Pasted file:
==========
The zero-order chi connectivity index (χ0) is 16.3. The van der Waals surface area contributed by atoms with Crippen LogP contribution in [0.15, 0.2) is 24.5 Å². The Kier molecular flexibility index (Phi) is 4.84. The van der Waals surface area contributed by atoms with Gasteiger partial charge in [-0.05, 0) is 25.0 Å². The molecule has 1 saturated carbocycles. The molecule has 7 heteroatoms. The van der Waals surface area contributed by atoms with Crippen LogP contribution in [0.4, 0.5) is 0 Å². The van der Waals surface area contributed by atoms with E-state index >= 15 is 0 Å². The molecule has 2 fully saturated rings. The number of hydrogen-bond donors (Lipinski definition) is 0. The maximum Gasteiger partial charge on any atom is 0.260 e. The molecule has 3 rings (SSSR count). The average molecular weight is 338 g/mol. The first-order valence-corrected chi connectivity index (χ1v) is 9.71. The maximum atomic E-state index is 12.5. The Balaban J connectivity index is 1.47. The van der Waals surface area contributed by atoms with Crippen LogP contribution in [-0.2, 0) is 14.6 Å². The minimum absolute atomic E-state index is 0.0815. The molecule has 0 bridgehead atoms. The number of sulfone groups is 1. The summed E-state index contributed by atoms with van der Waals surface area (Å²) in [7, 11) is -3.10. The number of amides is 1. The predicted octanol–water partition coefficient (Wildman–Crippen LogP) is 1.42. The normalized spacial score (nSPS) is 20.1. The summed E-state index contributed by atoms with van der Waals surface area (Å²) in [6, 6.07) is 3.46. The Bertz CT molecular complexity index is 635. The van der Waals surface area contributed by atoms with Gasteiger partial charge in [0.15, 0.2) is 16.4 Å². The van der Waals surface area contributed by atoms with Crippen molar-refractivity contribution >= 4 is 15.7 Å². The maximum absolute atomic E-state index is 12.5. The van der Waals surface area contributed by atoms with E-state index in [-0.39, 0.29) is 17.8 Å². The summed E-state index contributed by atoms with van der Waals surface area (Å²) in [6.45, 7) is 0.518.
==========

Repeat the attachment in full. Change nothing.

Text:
The zero-order chi connectivity index (χ0) is 16.3. The van der Waals surface area contributed by atoms with Crippen LogP contribution in [0.15, 0.2) is 24.5 Å². The Kier molecular flexibility index (Phi) is 4.84. The van der Waals surface area contributed by atoms with Gasteiger partial charge in [-0.05, 0) is 25.0 Å². The molecule has 1 saturated carbocycles. The molecule has 7 heteroatoms. The van der Waals surface area contributed by atoms with Crippen LogP contribution in [0.4, 0.5) is 0 Å². The van der Waals surface area contributed by atoms with E-state index >= 15 is 0 Å². The molecule has 2 fully saturated rings. The number of hydrogen-bond donors (Lipinski definition) is 0. The maximum Gasteiger partial charge on any atom is 0.260 e. The molecule has 3 rings (SSSR count). The average molecular weight is 338 g/mol. The first-order valence-corrected chi connectivity index (χ1v) is 9.71. The maximum atomic E-state index is 12.5. The Balaban J connectivity index is 1.47. The van der Waals surface area contributed by atoms with Crippen LogP contribution in [-0.2, 0) is 14.6 Å². The minimum absolute atomic E-state index is 0.0815. The molecule has 0 bridgehead atoms. The number of sulfone groups is 1. The summed E-state index contributed by atoms with van der Waals surface area (Å²) in [7, 11) is -3.10. The number of amides is 1. The predicted octanol–water partition coefficient (Wildman–Crippen LogP) is 1.42. The normalized spacial score (nSPS) is 20.1. The summed E-state index contributed by atoms with van der Waals surface area (Å²) in [6, 6.07) is 3.46. The Bertz CT molecular complexity index is 635. The van der Waals surface area contributed by atoms with Gasteiger partial charge in [0.15, 0.2) is 16.4 Å². The van der Waals surface area contributed by atoms with Crippen molar-refractivity contribution >= 4 is 15.7 Å². The maximum absolute atomic E-state index is 12.5. The van der Waals surface area contributed by atoms with E-state index in [-0.39, 0.29) is 17.8 Å². The summed E-state index contributed by atoms with van der Waals surface area (Å²) in [6.45, 7) is 0.518.